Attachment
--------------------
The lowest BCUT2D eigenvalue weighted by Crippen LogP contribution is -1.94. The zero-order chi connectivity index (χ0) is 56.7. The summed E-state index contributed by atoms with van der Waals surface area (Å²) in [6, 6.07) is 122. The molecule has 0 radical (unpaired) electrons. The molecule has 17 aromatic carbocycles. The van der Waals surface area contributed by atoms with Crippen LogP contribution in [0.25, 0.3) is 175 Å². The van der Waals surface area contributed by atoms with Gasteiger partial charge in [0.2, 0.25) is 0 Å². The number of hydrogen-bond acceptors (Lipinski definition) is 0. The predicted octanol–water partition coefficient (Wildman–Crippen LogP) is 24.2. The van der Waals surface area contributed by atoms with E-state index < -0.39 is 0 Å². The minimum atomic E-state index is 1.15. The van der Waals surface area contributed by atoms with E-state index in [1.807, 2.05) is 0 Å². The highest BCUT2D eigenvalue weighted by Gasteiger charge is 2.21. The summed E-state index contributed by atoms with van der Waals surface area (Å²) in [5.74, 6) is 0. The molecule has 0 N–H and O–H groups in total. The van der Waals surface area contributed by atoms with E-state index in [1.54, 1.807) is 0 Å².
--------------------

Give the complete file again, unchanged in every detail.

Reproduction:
The lowest BCUT2D eigenvalue weighted by Crippen LogP contribution is -1.94. The zero-order chi connectivity index (χ0) is 56.7. The summed E-state index contributed by atoms with van der Waals surface area (Å²) in [6, 6.07) is 122. The molecule has 0 radical (unpaired) electrons. The molecule has 17 aromatic carbocycles. The van der Waals surface area contributed by atoms with Crippen LogP contribution in [0.25, 0.3) is 175 Å². The van der Waals surface area contributed by atoms with Gasteiger partial charge in [0.2, 0.25) is 0 Å². The number of hydrogen-bond acceptors (Lipinski definition) is 0. The predicted octanol–water partition coefficient (Wildman–Crippen LogP) is 24.2. The van der Waals surface area contributed by atoms with E-state index < -0.39 is 0 Å². The minimum atomic E-state index is 1.15. The van der Waals surface area contributed by atoms with E-state index in [1.807, 2.05) is 0 Å². The highest BCUT2D eigenvalue weighted by Gasteiger charge is 2.21. The summed E-state index contributed by atoms with van der Waals surface area (Å²) in [5.74, 6) is 0. The molecule has 0 N–H and O–H groups in total. The van der Waals surface area contributed by atoms with E-state index in [1.54, 1.807) is 0 Å².